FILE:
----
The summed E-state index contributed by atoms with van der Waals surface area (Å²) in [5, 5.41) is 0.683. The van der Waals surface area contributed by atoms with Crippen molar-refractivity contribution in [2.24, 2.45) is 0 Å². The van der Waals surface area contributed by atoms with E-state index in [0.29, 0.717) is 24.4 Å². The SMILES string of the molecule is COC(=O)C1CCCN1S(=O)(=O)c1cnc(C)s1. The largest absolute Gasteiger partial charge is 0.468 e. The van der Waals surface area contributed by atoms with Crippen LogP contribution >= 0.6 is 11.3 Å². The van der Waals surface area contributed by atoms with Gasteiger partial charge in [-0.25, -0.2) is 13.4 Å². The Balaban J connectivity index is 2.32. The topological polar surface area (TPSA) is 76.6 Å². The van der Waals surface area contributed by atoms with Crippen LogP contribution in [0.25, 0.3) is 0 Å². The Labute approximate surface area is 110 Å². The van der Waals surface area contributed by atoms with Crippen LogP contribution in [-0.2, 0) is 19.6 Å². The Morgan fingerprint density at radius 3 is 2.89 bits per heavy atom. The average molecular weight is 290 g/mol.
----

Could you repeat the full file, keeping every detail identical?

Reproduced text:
The summed E-state index contributed by atoms with van der Waals surface area (Å²) in [5, 5.41) is 0.683. The van der Waals surface area contributed by atoms with Crippen molar-refractivity contribution in [2.24, 2.45) is 0 Å². The van der Waals surface area contributed by atoms with E-state index in [0.29, 0.717) is 24.4 Å². The SMILES string of the molecule is COC(=O)C1CCCN1S(=O)(=O)c1cnc(C)s1. The largest absolute Gasteiger partial charge is 0.468 e. The van der Waals surface area contributed by atoms with Crippen LogP contribution >= 0.6 is 11.3 Å². The van der Waals surface area contributed by atoms with Gasteiger partial charge in [-0.25, -0.2) is 13.4 Å². The Balaban J connectivity index is 2.32. The topological polar surface area (TPSA) is 76.6 Å². The van der Waals surface area contributed by atoms with Crippen LogP contribution in [0.25, 0.3) is 0 Å². The Labute approximate surface area is 110 Å². The van der Waals surface area contributed by atoms with Crippen LogP contribution in [-0.2, 0) is 19.6 Å². The Morgan fingerprint density at radius 3 is 2.89 bits per heavy atom. The average molecular weight is 290 g/mol.